It’s been hard to find much optimism lately. I prefer writing about the micro, not the macro, so I’m not going to enumerate all the reasons here as if you don’t already know that the big picture is not looking awesome right now. The problem for me is, when I try to focus in on my own little picture, which while lacking in places is certainly an improvement over the current big picture, I am only reminded of its precariousness, its dependence on the world and the universe surrounding it to miraculously manage to work out right. I hate precariousness. I do not like the “appreciate the moment you’ve got, because you might be obliterated by an asteroid in five minutes” brand of mindfulness. Sure, it may be true, but is it really helpful? It does not make me feel “gratitude.” It makes me feel like giving up.
The kind of mindfulness that stubbornly maintains hope for a future decent enough that one still cares about aesthetic frivolities is the kind that I prefer. The kind where you engage in an activity whose (preferably impractical) results may not be enjoyed for hours, or weeks, or months, or years. Things like needlepoint, or overly fancy baking. The sort of thing that matters not at all once the asteroid is in sight. I am not in a season of life where I have the motivation to engage in anything of this category that might be considered complex. So blown away by the birth of my twins was I that, three years later, the baby quilt top I made while pregnant still sits on my dresser waiting to be quilted. For a while in my twenties I canned silly things like wine jelly and purple green beans I grew in the yard, but the combination of boiling water, high pressure gadgets, and small children is a too stressful for me to manage right now. Gardening is also mostly out of the question, since small garden helpers tend to get bored and wander off, and then you have to find them and lure them inside with a popsicle. But flower bulb-planting is frivolous garden activity that is both gratifying and doable for those who through whatever circumstances are lacking in an attention span. Bulbs don’t cost a lot, so you can buy a bunch. You pick a spot that’s not frustratingly rocky, you dig a hole that is never quite as deep as is recommended, you plop a bulb in anyway, you cover it up, and there’s a good chance that six months later you’ll be greeted by a flower that you pretty much had nothing to do with, but still feel as if you had everything to do with. It’s sort of like having kids, but with way less complicated results, and, I maintain, is one of the cheapest expressions of hope around.
The only problem seems to be that some years, the existence of the bulbs is just as precarious as everything else. The tulips I planted in the fall of 2020 were pillaged by raccoons pretty much as soon as they were in the ground. I believe two survived and managed to sprout in the spring, only for their buds to be promptly munched by deer. When I threw zinnia seeds down in the same bed, hoping I’d have at least a bloom or two to show for the year, one of our cats decided to start using it as a litter box, digging up any sprouts that dared show up. That year was like that. Sometimes hope doesn’t really yield results.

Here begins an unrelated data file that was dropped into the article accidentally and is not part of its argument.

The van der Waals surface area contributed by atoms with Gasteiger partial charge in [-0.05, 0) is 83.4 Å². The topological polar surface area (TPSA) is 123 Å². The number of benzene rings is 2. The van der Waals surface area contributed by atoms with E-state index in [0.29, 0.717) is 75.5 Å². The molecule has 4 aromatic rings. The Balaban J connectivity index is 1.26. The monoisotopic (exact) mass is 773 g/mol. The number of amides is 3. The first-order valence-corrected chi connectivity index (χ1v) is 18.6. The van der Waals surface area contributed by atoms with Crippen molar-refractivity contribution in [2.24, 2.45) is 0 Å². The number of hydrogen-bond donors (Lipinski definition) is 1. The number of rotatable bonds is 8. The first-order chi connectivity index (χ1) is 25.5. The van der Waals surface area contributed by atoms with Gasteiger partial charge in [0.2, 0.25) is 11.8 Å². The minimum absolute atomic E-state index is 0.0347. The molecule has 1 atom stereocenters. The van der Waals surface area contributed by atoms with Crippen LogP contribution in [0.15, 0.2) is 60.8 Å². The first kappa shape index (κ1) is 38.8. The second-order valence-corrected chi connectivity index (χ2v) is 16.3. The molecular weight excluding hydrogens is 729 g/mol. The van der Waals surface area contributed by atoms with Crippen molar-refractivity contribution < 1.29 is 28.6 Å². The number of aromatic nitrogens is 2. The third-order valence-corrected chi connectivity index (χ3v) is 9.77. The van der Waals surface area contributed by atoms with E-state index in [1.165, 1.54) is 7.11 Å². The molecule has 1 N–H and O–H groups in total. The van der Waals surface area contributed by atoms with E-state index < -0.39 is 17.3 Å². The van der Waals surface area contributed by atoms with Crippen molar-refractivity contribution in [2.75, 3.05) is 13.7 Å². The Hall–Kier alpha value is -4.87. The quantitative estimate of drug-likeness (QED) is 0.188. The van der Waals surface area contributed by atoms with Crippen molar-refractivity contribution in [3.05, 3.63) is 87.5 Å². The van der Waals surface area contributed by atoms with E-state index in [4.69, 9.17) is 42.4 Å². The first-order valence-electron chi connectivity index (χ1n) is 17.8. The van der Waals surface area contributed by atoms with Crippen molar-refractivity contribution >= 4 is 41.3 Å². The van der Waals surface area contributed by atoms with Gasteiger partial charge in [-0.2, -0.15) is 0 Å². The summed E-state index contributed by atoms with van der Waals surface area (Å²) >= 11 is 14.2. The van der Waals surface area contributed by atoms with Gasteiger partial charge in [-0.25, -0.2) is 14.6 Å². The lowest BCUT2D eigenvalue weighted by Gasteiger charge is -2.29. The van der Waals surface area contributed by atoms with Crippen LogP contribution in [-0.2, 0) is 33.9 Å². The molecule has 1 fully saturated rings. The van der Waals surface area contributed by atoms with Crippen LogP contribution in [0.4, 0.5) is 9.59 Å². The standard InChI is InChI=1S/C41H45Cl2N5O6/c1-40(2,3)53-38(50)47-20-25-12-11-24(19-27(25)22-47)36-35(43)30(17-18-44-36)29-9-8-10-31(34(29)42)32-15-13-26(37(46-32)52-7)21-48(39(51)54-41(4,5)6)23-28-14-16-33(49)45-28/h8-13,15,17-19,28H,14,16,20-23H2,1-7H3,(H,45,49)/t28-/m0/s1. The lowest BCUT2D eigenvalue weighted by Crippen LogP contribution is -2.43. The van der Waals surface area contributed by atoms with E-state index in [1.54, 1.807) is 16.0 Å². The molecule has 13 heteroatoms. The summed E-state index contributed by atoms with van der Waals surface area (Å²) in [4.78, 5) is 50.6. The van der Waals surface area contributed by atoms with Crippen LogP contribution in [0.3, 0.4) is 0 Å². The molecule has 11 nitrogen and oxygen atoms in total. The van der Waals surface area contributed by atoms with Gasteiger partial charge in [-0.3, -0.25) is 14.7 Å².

But this year my tulips have come through. I had to work harder for them than I cared to—planting them deeper, putting netting over the entire bed to keep the critters out—but it paid off. Their colors—purples and oranges, mainly–are bright and clashing, and the mix as a whole is sort of gaudy—a mess of double blooms and parrot tulips and fringed petals, like mismatched costumes in a 1920s burlesque show. I hardly see the point of a subdued tulip—I prefer to pick a strange mix and be surprised by my own fantastically bad taste when they bloom. It is nice to be surprised by something so unfailingly optimistic as a flower, to see that sometimes planning for the future actually results in something, that sometimes life does go on, that sometimes all you need is just a little extra care to thrive. And though it is true that the deer could still munch every one of their pretty heads off tonight, when I look at the tulips in their glory I refuse to accept the moment as an ephemeral one. What I stubbornly do instead is admire the display, pick a few to put in a vase, and decide that I’m going to go ahead and order fifty bulbs for next year—red, yellow and pink this time. Pink is not my color, so my future self is sure to be delightedly shocked by the show—one that I’m determinedly sure that we’ll all show up for.